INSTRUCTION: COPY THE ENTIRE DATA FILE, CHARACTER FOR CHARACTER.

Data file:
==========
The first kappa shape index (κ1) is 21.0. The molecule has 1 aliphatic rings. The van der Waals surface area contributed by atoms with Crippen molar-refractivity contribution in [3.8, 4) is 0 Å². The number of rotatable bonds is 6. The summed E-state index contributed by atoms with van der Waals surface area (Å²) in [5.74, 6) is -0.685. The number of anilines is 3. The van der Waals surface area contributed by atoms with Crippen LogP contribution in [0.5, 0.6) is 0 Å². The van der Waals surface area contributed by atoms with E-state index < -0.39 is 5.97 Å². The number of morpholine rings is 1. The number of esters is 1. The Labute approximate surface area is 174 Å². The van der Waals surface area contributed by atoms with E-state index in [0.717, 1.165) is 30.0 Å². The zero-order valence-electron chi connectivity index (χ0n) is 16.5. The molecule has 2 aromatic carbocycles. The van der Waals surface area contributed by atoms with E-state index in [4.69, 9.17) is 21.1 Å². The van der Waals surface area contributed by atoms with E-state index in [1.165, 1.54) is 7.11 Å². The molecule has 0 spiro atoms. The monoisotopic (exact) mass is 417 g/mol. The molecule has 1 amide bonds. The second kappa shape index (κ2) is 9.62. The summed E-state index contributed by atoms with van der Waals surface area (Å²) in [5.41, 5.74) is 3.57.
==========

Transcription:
The first kappa shape index (κ1) is 21.0. The molecule has 1 aliphatic rings. The van der Waals surface area contributed by atoms with Crippen molar-refractivity contribution in [3.8, 4) is 0 Å². The number of rotatable bonds is 6. The summed E-state index contributed by atoms with van der Waals surface area (Å²) in [5.74, 6) is -0.685. The number of anilines is 3. The van der Waals surface area contributed by atoms with Crippen LogP contribution in [0.5, 0.6) is 0 Å². The van der Waals surface area contributed by atoms with E-state index < -0.39 is 5.97 Å². The number of morpholine rings is 1. The number of esters is 1. The Labute approximate surface area is 174 Å². The van der Waals surface area contributed by atoms with E-state index in [0.717, 1.165) is 30.0 Å². The zero-order valence-electron chi connectivity index (χ0n) is 16.5. The molecule has 2 aromatic carbocycles. The van der Waals surface area contributed by atoms with E-state index in [4.69, 9.17) is 21.1 Å². The van der Waals surface area contributed by atoms with E-state index in [1.165, 1.54) is 7.11 Å². The molecule has 0 spiro atoms. The monoisotopic (exact) mass is 417 g/mol. The molecule has 1 amide bonds. The second kappa shape index (κ2) is 9.62. The summed E-state index contributed by atoms with van der Waals surface area (Å²) in [5.41, 5.74) is 3.57.